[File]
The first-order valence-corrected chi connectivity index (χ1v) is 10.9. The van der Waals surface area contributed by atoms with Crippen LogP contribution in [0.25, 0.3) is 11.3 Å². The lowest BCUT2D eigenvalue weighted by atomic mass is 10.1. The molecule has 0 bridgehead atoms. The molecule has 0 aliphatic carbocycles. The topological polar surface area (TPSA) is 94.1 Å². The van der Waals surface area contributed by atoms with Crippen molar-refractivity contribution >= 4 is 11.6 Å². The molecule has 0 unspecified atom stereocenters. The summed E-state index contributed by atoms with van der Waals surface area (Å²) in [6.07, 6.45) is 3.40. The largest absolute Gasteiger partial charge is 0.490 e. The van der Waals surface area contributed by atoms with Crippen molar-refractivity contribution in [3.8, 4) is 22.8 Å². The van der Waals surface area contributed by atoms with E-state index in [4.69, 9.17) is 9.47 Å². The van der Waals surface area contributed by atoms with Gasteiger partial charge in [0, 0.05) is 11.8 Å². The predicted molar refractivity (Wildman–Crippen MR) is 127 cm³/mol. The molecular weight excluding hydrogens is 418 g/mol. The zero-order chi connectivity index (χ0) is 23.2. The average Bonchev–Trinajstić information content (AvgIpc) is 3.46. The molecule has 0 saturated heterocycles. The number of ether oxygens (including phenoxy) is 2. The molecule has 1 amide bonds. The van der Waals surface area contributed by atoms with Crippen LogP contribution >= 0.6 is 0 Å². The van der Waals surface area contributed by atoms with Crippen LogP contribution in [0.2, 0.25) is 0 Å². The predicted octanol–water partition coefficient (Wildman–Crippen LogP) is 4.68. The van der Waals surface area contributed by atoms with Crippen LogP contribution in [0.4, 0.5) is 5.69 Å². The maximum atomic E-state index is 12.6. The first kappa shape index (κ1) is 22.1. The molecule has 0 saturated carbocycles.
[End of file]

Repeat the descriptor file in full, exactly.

The first-order valence-corrected chi connectivity index (χ1v) is 10.9. The van der Waals surface area contributed by atoms with Crippen LogP contribution in [0.25, 0.3) is 11.3 Å². The lowest BCUT2D eigenvalue weighted by atomic mass is 10.1. The molecule has 0 bridgehead atoms. The molecule has 0 aliphatic carbocycles. The topological polar surface area (TPSA) is 94.1 Å². The van der Waals surface area contributed by atoms with Crippen molar-refractivity contribution >= 4 is 11.6 Å². The molecule has 0 unspecified atom stereocenters. The summed E-state index contributed by atoms with van der Waals surface area (Å²) in [6.07, 6.45) is 3.40. The largest absolute Gasteiger partial charge is 0.490 e. The van der Waals surface area contributed by atoms with Crippen molar-refractivity contribution in [3.8, 4) is 22.8 Å². The van der Waals surface area contributed by atoms with E-state index in [4.69, 9.17) is 9.47 Å². The van der Waals surface area contributed by atoms with Gasteiger partial charge in [0, 0.05) is 11.8 Å². The predicted molar refractivity (Wildman–Crippen MR) is 127 cm³/mol. The molecular weight excluding hydrogens is 418 g/mol. The zero-order chi connectivity index (χ0) is 23.2. The average Bonchev–Trinajstić information content (AvgIpc) is 3.46. The molecule has 0 saturated heterocycles. The number of ether oxygens (including phenoxy) is 2. The molecule has 1 amide bonds. The van der Waals surface area contributed by atoms with Crippen LogP contribution >= 0.6 is 0 Å². The van der Waals surface area contributed by atoms with Crippen LogP contribution in [0.2, 0.25) is 0 Å². The predicted octanol–water partition coefficient (Wildman–Crippen LogP) is 4.68. The van der Waals surface area contributed by atoms with Crippen LogP contribution in [0.4, 0.5) is 5.69 Å². The maximum atomic E-state index is 12.6. The first kappa shape index (κ1) is 22.1. The molecule has 0 saturated carbocycles.